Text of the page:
In 15 years as an NFL quarterback, Bobby Hebert suffered nine concussions, broke six ribs, had four knee operations and lost a handful of teeth. He could be a case study in why the league has added rules in recent seasons to protect the sport’s most prized commodity.
Still, with all the innovations and regulations installed to minimize the risk, the stark reality is this:
The quarterback will get hurt.
“Unless they play two-hand touch,” Hebert said Monday.
The NFL has no statistical data that break down injuries by position, but every year at least a few of the league’s star passers are sidelined for extended periods because of the physical nature of the game.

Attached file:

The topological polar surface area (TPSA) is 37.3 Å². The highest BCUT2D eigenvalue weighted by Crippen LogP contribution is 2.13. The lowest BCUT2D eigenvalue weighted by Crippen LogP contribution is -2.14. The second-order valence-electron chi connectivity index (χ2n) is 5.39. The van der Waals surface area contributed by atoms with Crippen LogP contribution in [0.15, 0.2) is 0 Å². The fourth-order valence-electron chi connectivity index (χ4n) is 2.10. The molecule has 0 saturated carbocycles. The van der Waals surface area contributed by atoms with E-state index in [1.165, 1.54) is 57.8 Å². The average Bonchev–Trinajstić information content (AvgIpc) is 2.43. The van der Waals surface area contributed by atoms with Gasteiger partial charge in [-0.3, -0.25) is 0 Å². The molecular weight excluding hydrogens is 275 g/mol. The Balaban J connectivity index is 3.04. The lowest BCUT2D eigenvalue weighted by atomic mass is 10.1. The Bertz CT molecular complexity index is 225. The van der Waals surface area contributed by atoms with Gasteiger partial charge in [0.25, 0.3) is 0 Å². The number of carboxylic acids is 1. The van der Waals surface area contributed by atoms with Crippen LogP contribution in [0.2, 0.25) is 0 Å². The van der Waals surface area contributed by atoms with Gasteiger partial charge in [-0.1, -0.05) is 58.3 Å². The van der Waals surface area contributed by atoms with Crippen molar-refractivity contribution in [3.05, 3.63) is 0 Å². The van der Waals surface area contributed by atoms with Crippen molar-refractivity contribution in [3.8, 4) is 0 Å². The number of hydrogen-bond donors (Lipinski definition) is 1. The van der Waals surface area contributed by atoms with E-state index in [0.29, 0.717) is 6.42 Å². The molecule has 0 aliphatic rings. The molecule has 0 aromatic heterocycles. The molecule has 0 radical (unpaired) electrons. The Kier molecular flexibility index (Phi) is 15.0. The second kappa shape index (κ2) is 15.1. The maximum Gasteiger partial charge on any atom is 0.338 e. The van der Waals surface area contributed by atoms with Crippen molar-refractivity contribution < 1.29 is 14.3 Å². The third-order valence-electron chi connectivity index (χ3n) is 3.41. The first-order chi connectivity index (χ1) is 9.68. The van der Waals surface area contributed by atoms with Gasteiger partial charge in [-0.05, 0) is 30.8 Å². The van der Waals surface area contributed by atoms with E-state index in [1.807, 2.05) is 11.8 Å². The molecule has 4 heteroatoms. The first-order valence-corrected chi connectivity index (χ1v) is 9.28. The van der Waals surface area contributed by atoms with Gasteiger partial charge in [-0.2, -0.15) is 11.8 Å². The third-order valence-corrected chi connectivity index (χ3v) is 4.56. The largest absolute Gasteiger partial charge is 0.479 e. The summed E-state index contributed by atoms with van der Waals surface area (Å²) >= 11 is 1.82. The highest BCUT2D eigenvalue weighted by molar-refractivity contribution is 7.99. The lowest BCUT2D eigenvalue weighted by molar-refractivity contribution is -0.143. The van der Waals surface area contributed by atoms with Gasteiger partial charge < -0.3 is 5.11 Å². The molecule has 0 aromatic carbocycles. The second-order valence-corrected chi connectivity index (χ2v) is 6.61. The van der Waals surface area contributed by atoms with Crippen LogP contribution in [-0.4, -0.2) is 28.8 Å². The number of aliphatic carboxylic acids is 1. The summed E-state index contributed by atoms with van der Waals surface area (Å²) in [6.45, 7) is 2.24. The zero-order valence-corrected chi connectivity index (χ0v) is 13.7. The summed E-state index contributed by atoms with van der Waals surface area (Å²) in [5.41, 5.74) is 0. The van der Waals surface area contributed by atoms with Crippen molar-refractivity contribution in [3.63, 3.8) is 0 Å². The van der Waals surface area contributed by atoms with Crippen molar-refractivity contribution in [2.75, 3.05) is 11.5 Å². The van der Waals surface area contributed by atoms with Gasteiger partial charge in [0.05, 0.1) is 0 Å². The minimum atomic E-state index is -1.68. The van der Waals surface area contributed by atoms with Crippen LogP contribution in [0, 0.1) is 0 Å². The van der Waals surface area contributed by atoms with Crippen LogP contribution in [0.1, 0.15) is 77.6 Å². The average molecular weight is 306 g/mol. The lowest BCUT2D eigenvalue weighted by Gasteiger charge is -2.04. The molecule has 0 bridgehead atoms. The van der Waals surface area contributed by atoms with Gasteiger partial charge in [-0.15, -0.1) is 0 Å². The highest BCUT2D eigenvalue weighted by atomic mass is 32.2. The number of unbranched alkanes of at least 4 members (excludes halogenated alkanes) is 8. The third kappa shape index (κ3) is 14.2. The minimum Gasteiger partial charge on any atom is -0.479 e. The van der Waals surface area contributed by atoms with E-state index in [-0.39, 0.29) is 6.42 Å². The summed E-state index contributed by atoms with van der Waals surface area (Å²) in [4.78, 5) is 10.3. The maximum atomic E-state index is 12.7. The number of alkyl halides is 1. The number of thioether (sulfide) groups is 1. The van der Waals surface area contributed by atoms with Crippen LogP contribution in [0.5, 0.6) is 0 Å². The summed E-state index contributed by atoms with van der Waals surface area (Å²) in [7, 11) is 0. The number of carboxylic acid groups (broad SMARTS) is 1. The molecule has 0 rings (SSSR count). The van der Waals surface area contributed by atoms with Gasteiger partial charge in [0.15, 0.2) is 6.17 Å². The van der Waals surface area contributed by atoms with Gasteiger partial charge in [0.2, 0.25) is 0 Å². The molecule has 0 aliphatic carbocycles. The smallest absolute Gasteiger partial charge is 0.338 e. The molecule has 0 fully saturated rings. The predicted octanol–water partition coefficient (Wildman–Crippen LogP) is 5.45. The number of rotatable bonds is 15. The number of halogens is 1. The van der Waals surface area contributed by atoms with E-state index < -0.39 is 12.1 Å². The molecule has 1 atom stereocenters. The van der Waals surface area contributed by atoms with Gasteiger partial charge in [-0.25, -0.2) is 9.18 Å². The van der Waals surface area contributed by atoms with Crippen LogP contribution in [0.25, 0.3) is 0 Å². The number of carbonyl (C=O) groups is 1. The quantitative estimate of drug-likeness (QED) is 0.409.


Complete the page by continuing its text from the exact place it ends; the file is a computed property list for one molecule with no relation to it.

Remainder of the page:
Take last year, Week 7. The NFL injury report—which lists moderate and major injuries—had nine starting quarterbacks on it, with five of them missing significant time: St. Louis’ Kurt Warner, Carolina’s Rodney Peete, Washington’s Danny Wuerffel, Jay Fielder of Miami and Cleveland’s Kelly Holcomb. The Falcons’ Mike Vick, with shoulder troubles, was on the list, too, but he played against Carolina.
—Curtis Bunn, The Atlanta Journal-Constitution “‘It’s Rough Out There’—Quarterbacks Are Targets, No Matter How Protected”